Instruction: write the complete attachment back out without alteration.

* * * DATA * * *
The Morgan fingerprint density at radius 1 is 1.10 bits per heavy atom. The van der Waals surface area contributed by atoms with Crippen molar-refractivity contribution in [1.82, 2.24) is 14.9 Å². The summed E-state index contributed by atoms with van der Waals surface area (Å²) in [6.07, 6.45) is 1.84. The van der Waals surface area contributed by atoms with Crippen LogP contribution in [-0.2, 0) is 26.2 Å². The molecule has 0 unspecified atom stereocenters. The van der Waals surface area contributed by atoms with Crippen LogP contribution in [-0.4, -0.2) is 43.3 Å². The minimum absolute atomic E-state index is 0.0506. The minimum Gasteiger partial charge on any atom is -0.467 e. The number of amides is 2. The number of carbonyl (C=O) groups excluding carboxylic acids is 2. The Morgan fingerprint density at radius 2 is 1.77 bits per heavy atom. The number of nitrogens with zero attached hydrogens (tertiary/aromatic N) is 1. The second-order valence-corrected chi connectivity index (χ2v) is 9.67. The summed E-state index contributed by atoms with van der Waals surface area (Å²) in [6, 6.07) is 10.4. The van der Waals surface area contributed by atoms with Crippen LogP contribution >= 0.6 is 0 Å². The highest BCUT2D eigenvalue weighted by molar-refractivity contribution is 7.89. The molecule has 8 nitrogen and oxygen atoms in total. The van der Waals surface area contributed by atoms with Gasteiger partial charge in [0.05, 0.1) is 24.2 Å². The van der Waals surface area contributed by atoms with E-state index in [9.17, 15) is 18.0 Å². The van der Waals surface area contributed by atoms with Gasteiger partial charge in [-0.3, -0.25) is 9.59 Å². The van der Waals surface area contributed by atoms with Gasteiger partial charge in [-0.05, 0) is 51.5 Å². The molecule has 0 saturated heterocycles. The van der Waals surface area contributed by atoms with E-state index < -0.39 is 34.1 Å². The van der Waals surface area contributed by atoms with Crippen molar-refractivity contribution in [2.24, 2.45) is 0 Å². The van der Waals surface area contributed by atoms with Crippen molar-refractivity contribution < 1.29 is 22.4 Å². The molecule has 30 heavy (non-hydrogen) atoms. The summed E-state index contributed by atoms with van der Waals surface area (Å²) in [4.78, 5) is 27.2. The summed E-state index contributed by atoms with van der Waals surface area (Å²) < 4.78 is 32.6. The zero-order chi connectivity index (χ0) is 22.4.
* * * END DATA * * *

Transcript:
The Morgan fingerprint density at radius 1 is 1.10 bits per heavy atom. The van der Waals surface area contributed by atoms with Crippen molar-refractivity contribution in [1.82, 2.24) is 14.9 Å². The summed E-state index contributed by atoms with van der Waals surface area (Å²) in [6.07, 6.45) is 1.84. The van der Waals surface area contributed by atoms with Crippen LogP contribution in [-0.2, 0) is 26.2 Å². The molecule has 0 unspecified atom stereocenters. The van der Waals surface area contributed by atoms with Crippen LogP contribution in [-0.4, -0.2) is 43.3 Å². The minimum absolute atomic E-state index is 0.0506. The minimum Gasteiger partial charge on any atom is -0.467 e. The number of amides is 2. The number of carbonyl (C=O) groups excluding carboxylic acids is 2. The Morgan fingerprint density at radius 2 is 1.77 bits per heavy atom. The number of nitrogens with zero attached hydrogens (tertiary/aromatic N) is 1. The second-order valence-corrected chi connectivity index (χ2v) is 9.67. The summed E-state index contributed by atoms with van der Waals surface area (Å²) in [6, 6.07) is 10.4. The van der Waals surface area contributed by atoms with Crippen LogP contribution >= 0.6 is 0 Å². The highest BCUT2D eigenvalue weighted by molar-refractivity contribution is 7.89. The molecule has 8 nitrogen and oxygen atoms in total. The van der Waals surface area contributed by atoms with Gasteiger partial charge in [0.05, 0.1) is 24.2 Å². The van der Waals surface area contributed by atoms with E-state index in [9.17, 15) is 18.0 Å². The van der Waals surface area contributed by atoms with Gasteiger partial charge in [-0.3, -0.25) is 9.59 Å². The van der Waals surface area contributed by atoms with Gasteiger partial charge in [-0.05, 0) is 51.5 Å². The molecule has 0 saturated heterocycles. The van der Waals surface area contributed by atoms with E-state index < -0.39 is 34.1 Å². The van der Waals surface area contributed by atoms with Crippen molar-refractivity contribution in [2.24, 2.45) is 0 Å². The van der Waals surface area contributed by atoms with Crippen molar-refractivity contribution < 1.29 is 22.4 Å². The molecule has 30 heavy (non-hydrogen) atoms. The summed E-state index contributed by atoms with van der Waals surface area (Å²) in [4.78, 5) is 27.2. The summed E-state index contributed by atoms with van der Waals surface area (Å²) < 4.78 is 32.6. The zero-order chi connectivity index (χ0) is 22.4.